I can hardly believe it is already almost 20 years since this
happened. Since Sweden was probably the first western
country to detect something was happening and it took
quite some time until we know exactly what has happened
it was a somewhat scary time until the thruth got out and
the situation was under control. Incidentally, it was first
discovered here by measuring increased levels of radiation
outside a swedish nuclear plant, and they started looking
for leaks, but found that the radiation inside the plant was
much lower than outside. As far as I know, some areas in
the north of Sweden are still rather contaminated so it is
recommended to minimize the intake of berries and reindeer
meat from those area.
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Old 8th April 2004, 01:32 AM   #6
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Hi,

Quote:
I think, combining a cynical view on past events with a still optimistic view of the future of the area.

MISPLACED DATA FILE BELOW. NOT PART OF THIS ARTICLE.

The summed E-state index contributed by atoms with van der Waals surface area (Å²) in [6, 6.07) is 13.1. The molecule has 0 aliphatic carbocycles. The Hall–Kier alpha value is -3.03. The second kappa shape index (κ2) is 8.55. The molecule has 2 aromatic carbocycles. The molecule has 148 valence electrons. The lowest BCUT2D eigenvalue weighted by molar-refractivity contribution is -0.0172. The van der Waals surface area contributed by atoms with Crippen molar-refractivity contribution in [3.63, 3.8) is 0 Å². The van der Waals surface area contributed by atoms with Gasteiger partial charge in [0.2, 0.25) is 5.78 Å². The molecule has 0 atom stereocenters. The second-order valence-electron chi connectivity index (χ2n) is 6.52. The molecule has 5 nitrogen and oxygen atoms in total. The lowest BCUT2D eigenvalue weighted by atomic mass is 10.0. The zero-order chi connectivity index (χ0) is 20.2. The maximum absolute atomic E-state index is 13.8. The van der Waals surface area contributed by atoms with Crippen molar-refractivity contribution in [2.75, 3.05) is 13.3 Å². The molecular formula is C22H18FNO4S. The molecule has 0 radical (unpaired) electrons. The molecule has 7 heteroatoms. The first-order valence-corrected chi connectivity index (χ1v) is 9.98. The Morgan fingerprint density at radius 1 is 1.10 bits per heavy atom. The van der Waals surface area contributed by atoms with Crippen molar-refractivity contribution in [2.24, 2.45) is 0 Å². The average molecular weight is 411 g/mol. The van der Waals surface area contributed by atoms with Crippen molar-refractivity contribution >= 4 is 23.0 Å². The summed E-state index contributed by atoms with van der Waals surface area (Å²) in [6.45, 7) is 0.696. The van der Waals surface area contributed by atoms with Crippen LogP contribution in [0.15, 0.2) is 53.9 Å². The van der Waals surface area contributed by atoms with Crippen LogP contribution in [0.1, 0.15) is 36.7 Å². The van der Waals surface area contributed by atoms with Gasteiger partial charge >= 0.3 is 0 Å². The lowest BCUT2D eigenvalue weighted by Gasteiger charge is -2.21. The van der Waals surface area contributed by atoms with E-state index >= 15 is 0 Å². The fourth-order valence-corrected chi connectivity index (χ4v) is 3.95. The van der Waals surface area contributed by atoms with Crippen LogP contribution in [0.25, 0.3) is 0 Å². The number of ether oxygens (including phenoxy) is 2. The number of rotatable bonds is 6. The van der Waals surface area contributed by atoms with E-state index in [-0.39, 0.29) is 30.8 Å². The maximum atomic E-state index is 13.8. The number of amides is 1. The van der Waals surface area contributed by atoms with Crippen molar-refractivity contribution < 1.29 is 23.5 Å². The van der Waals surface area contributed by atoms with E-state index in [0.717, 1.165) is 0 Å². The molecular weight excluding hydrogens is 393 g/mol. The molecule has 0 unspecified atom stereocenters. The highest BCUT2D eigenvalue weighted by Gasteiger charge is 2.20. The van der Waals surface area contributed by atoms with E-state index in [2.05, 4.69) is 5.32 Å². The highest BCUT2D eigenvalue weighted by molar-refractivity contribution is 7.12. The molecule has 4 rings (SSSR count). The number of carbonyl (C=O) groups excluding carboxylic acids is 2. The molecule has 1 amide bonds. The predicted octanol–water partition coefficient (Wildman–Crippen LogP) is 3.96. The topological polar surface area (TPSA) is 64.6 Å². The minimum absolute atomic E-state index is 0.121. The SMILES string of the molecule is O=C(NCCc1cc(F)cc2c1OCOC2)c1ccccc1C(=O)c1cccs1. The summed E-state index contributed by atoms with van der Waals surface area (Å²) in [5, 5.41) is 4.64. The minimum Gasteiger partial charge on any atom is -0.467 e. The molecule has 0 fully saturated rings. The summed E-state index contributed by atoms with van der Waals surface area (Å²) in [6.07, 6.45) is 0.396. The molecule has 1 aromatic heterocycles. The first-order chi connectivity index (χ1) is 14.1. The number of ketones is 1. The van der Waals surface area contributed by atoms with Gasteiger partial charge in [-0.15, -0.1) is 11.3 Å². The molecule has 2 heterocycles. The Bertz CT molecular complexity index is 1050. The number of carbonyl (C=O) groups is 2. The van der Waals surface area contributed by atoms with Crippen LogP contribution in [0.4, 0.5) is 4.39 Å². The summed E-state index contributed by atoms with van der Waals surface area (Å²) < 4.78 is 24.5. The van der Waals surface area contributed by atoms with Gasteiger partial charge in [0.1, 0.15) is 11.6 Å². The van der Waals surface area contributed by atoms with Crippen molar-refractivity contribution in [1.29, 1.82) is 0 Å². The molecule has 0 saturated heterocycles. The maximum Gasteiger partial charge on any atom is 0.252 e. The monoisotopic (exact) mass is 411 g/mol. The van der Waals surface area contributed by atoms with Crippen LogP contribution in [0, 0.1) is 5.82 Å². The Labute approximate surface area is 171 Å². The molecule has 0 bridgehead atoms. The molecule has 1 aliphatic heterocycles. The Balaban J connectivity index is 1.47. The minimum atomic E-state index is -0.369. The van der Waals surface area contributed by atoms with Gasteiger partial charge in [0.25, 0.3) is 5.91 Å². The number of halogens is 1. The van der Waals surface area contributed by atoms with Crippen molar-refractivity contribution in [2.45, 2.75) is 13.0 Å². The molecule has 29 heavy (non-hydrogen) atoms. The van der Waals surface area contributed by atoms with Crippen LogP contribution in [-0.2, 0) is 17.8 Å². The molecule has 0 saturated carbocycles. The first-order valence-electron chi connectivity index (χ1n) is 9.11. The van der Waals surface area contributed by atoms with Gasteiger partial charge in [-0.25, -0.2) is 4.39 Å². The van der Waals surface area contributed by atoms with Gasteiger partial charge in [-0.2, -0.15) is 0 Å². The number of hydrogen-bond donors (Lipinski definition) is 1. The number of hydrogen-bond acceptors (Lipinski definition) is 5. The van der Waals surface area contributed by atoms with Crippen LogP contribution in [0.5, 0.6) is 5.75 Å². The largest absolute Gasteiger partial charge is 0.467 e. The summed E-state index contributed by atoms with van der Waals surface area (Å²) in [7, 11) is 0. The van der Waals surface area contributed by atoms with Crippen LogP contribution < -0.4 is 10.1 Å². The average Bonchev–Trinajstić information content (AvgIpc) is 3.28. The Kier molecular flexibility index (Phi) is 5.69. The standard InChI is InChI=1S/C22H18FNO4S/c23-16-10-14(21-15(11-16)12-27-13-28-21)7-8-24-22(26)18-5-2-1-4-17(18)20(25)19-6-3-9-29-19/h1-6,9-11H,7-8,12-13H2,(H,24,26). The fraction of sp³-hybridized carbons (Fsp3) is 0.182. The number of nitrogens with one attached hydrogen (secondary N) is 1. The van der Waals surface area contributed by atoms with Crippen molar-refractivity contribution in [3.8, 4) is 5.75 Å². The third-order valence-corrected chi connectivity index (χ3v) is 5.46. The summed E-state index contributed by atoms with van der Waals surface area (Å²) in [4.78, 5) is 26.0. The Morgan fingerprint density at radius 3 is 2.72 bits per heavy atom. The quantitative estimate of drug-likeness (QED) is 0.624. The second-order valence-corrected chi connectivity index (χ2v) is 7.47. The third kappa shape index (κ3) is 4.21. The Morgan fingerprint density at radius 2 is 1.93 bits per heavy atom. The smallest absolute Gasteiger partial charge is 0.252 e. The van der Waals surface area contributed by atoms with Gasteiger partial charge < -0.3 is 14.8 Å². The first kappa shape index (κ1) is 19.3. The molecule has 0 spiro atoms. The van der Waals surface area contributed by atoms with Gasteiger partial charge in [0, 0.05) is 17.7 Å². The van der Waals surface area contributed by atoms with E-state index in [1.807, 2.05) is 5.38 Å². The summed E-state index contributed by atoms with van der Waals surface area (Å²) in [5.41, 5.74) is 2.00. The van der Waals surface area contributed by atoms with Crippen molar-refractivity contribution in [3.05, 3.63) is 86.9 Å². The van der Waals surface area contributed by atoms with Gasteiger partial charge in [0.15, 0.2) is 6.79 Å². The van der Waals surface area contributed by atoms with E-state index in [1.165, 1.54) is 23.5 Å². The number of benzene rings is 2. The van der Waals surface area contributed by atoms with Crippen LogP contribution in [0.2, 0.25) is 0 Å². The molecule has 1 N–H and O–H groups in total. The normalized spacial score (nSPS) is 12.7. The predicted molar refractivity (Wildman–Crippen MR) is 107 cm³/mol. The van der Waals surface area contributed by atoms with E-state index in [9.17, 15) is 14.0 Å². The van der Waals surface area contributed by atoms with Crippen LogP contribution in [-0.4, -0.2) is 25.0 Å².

To my mind this picture strikes me as a good example:

Cheers,
Attached Images
File Type: jpg image14.3_r.jpg (63.8 KB, 135 views)
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Old 8th April 2004, 01:54 AM   #7
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Hi Frank,

Yes, there are many good photos, both as documents and
from an a more artistic point of view, however, I think most
of the strongest things are still in what she tells and in how
she tells it. She has quite a talent for writing, I think. Like
the story of how the inhabitants of a residential house went
up on the roof to get a better view of the spectacular "light